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Stephen's Green, Ireland

Shopping, Markets, Street Performers and Afternoon Tea.

A jaunt in a horse drawn carriage, vintage clothes, market stalls, buskers, ending with afternoon tea at the Westbury.

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Difficulty: Easy
Length: 1.0 miles / 1.6 km
Duration: 1 hour or less
Family Friendly
Overview: This tour begins beside St. Stephens Green Park. As you walk you will see a selection of small and large shops, some vintage, some bohemian in style with a selection of goods for sale. Located along the route are a selection of traditional Irish Pubs where you can try a pint, have a hot plate lunch or enjoy a cup of coffee. Sprinkled along the route is a little bit of history and some nice architecture. Towards the end of the tour you will be walking back along Grafton Street. This street is for pedestrians only and it is where you will find most of the street performers, mime artists, buskers, artists etc Your trail will end at the Westbury Hotel, ranked in the top five hotels on TripAdvisor for a scrumptious afternoon tea or maybe even a nice Irish Coffee. It will give you a good overview of Dublin.

Tips: If you are taking a jaunt in a horse carriage, don't be afraid to haggle on the price. Some pubs will serve a hot plate lunch between 12.30pm and 2.30p.m. This is normally carvery style and will not include table service. Cost about €10 per head. Children are usually welcome up to 7 p.m. in most pubs. Leave a few coins for the buskers and street performers. The queues can be long for the Book of Kells visit, make a note to come back early. When you ask for an Irish Coffee, you will be getting a measure of Irish Whiskey in the glass.

Points of Interest


Choose a jaunt in a horse drawn carriage or a Hop on Hop off bus.

The starting point for your walk is here, alongside Dublin's famous St.Stephens Green. This is where you can book a trip on the Hop on Hop off bus, a jaunt in a horse drawn carriage, or a land and water tour in an amphibious craft. But that's for later, this trail is about walking. Head across the road to the top of Grafton Street and walk along South King Street.

Luas Line

Dublin's Light Rail Train System. The Green Line starts here. If you need more shopping or if it's raining, hop on this for a trip to the huge out of town Dundrum Shopping Centre passing through Dublin's surburbia en route. However, don't hop on the train for this tour.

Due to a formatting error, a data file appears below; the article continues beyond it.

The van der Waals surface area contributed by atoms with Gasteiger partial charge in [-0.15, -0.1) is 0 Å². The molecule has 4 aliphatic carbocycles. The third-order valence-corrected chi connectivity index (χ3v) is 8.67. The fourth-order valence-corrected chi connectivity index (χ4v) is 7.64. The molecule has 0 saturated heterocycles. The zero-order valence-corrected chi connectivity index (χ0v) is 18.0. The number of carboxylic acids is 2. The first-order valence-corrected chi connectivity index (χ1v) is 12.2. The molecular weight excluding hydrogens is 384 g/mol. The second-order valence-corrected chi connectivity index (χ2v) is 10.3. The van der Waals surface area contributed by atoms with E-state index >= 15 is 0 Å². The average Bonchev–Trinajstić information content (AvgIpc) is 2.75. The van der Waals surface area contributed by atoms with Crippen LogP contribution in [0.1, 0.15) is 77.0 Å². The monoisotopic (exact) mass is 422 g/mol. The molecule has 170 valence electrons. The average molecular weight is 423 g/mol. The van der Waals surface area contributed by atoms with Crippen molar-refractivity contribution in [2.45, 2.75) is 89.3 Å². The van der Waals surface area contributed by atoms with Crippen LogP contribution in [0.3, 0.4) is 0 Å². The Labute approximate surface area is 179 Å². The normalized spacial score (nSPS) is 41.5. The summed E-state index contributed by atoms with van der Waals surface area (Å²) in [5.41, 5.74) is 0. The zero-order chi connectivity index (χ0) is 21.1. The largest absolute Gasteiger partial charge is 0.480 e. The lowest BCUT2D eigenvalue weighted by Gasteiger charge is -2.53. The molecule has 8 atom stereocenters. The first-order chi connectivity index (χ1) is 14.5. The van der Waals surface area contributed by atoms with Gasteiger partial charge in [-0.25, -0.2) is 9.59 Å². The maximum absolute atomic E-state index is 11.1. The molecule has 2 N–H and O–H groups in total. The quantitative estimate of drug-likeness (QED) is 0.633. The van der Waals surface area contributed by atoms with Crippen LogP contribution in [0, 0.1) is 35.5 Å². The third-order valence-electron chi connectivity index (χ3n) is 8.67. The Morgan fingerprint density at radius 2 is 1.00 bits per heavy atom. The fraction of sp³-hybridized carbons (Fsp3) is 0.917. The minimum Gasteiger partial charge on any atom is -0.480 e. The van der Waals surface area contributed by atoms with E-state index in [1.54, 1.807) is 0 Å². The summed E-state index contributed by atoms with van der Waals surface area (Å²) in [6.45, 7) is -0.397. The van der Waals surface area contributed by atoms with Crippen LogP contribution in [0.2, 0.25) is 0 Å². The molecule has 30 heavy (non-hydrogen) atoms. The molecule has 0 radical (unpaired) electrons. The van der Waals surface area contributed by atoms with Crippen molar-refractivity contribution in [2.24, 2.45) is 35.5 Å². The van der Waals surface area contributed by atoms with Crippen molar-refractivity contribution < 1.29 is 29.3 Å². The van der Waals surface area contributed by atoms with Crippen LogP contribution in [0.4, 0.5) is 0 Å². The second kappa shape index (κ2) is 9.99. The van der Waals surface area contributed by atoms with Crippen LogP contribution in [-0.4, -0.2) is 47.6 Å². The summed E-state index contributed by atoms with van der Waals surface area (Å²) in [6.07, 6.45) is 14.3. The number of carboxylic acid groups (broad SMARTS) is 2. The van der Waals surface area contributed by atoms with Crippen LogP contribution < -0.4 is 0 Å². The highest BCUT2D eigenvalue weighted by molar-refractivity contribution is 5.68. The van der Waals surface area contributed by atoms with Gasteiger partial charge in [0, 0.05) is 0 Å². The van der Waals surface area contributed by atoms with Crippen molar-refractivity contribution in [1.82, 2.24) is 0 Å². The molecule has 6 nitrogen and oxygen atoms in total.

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St. Stephens Green Shopping Centre

Over 100 outlets here. Fashion, restaurants, ice cream, pharmacy and health food. Souvenirs and hair stylists. If you are on a budget, you will find a range of fast food outlets on the first floor at the top of the escalator. There is also Ireland's famous Dunnes Stores here, spread over 4 floors, that sells everything from clothes to homewares. They also have a supermarket in the basement area for you bits and pieces. Continue along South King Street to the next stop on your right The Gaiety Theatre.

Gaiety Theatre

Celebrating over 80 years as a theatre, you can see both matinees and evening performances here.At Christmas time, this theatre stages some great family entertainment.
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The Gaiety Theatre.

Chatham Street

After you pass the Gaiety Theatre, make a right turn on to Chatham Row and continue to the junction. To your right, you will see the famous Edwardian Neary's Pub. Here you will also find a selection of Italian restaurants serving good food. Head to your left on Chatham Row. As you pass along this street, you might hear student choirs coming from Dublin's Conservatory of Music and Drama. On to the junction with South William Street, you might like to pause for a breakfast or coffee. There is a selection of restaurants on both sides of the street. Take a right turn on to South William Street.

Powerscourt Townhouse

Walk along South William Street until you come to the junction with Coppinger Row. To your right is the Powerscourt Townhouse Centre. Here you will find a selection of restaurants and shopping, including a selection of Art, Craft and Antique outlets on the first floor. This Georgian building was the former home of Richard Wingfield 3rd Viscount of Powerscourt (1730 to 1788). Cross the street to Castle Street Market. You are now entering the area of some good vintage clothing and jewellery shops such as Harlequin and Jenny Vander. Straight ahead of you is the famous Georges Street Arcade.

Georges Street Arcade

Dublin's first purpose-built Victorian Shopping Centre opened in 1881 that was tragically destroyed by fire in 1892. It was re-opened in 1894 and has been trading here since then. There are approximately 50 tenants trading here today that include Fortune Telling, Memorabilia, Stamps and Coins, Music, Clothes, Art and Jewellery. Exit back on to Drury Street and head towards Exchequer Street to your left.
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Georges Street Arcade.

Fallon & Byrne